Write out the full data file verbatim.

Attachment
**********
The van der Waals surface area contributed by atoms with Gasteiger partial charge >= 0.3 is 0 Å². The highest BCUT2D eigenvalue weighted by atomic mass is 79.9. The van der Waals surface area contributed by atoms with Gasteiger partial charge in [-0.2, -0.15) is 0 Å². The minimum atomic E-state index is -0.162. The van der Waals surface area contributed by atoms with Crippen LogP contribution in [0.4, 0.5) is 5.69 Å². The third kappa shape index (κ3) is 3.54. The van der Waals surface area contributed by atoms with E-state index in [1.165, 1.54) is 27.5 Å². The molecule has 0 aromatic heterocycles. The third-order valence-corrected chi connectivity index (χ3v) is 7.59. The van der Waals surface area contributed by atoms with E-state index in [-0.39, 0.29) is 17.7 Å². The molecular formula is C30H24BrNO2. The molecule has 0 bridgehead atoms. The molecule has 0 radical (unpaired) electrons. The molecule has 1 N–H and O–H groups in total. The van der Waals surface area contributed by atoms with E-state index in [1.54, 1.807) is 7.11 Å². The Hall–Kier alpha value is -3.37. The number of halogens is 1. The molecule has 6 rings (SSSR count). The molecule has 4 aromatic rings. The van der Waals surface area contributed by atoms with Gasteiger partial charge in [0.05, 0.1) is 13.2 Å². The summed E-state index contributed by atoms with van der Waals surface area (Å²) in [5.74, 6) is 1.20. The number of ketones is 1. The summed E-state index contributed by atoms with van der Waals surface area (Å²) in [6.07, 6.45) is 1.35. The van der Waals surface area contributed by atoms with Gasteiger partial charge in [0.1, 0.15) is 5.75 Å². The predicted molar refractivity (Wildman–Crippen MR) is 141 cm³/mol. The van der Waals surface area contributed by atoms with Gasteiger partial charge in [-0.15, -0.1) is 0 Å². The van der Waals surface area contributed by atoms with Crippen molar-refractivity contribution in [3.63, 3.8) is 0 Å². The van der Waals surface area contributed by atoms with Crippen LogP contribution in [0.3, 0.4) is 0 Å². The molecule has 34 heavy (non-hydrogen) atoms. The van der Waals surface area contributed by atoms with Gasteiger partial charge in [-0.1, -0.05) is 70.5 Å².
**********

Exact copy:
The van der Waals surface area contributed by atoms with Gasteiger partial charge >= 0.3 is 0 Å². The highest BCUT2D eigenvalue weighted by atomic mass is 79.9. The van der Waals surface area contributed by atoms with Gasteiger partial charge in [-0.2, -0.15) is 0 Å². The minimum atomic E-state index is -0.162. The van der Waals surface area contributed by atoms with Crippen LogP contribution in [0.4, 0.5) is 5.69 Å². The third kappa shape index (κ3) is 3.54. The van der Waals surface area contributed by atoms with E-state index in [1.165, 1.54) is 27.5 Å². The molecule has 0 aromatic heterocycles. The third-order valence-corrected chi connectivity index (χ3v) is 7.59. The van der Waals surface area contributed by atoms with E-state index in [-0.39, 0.29) is 17.7 Å². The molecular formula is C30H24BrNO2. The molecule has 0 bridgehead atoms. The molecule has 0 radical (unpaired) electrons. The molecule has 1 N–H and O–H groups in total. The van der Waals surface area contributed by atoms with E-state index in [1.54, 1.807) is 7.11 Å². The Hall–Kier alpha value is -3.37. The number of halogens is 1. The molecule has 6 rings (SSSR count). The molecule has 4 aromatic rings. The van der Waals surface area contributed by atoms with Gasteiger partial charge in [0.05, 0.1) is 13.2 Å². The summed E-state index contributed by atoms with van der Waals surface area (Å²) in [5.74, 6) is 1.20. The number of ketones is 1. The summed E-state index contributed by atoms with van der Waals surface area (Å²) in [6.07, 6.45) is 1.35. The van der Waals surface area contributed by atoms with Gasteiger partial charge in [0.1, 0.15) is 5.75 Å². The predicted molar refractivity (Wildman–Crippen MR) is 141 cm³/mol. The van der Waals surface area contributed by atoms with Gasteiger partial charge in [-0.15, -0.1) is 0 Å². The van der Waals surface area contributed by atoms with Crippen molar-refractivity contribution in [3.63, 3.8) is 0 Å². The van der Waals surface area contributed by atoms with Crippen LogP contribution in [0.3, 0.4) is 0 Å². The molecule has 34 heavy (non-hydrogen) atoms. The van der Waals surface area contributed by atoms with Gasteiger partial charge in [-0.1, -0.05) is 70.5 Å².